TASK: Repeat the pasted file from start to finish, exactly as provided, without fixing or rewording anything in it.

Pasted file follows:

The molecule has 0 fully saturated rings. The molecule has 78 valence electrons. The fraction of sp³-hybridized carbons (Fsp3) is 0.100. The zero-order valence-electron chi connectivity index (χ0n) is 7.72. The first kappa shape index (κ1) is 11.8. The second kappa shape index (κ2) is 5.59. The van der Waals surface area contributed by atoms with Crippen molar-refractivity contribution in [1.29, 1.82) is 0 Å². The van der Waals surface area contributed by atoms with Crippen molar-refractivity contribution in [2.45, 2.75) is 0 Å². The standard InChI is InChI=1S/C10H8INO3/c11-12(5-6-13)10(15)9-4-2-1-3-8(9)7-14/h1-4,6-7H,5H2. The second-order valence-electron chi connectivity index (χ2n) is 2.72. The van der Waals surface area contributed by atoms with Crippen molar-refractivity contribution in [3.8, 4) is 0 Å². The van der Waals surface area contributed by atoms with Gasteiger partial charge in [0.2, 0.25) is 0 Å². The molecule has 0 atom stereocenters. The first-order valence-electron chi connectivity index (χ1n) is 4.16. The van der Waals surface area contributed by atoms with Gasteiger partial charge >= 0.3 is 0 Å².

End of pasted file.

The molecule has 0 fully saturated rings. The molecule has 78 valence electrons. The fraction of sp³-hybridized carbons (Fsp3) is 0.100. The zero-order valence-electron chi connectivity index (χ0n) is 7.72. The first kappa shape index (κ1) is 11.8. The second kappa shape index (κ2) is 5.59. The van der Waals surface area contributed by atoms with Crippen molar-refractivity contribution in [1.29, 1.82) is 0 Å². The van der Waals surface area contributed by atoms with Crippen molar-refractivity contribution in [2.45, 2.75) is 0 Å². The standard InChI is InChI=1S/C10H8INO3/c11-12(5-6-13)10(15)9-4-2-1-3-8(9)7-14/h1-4,6-7H,5H2. The second-order valence-electron chi connectivity index (χ2n) is 2.72. The van der Waals surface area contributed by atoms with Crippen molar-refractivity contribution in [3.8, 4) is 0 Å². The van der Waals surface area contributed by atoms with Gasteiger partial charge in [0.2, 0.25) is 0 Å². The molecule has 0 atom stereocenters. The first-order valence-electron chi connectivity index (χ1n) is 4.16. The van der Waals surface area contributed by atoms with Gasteiger partial charge >= 0.3 is 0 Å².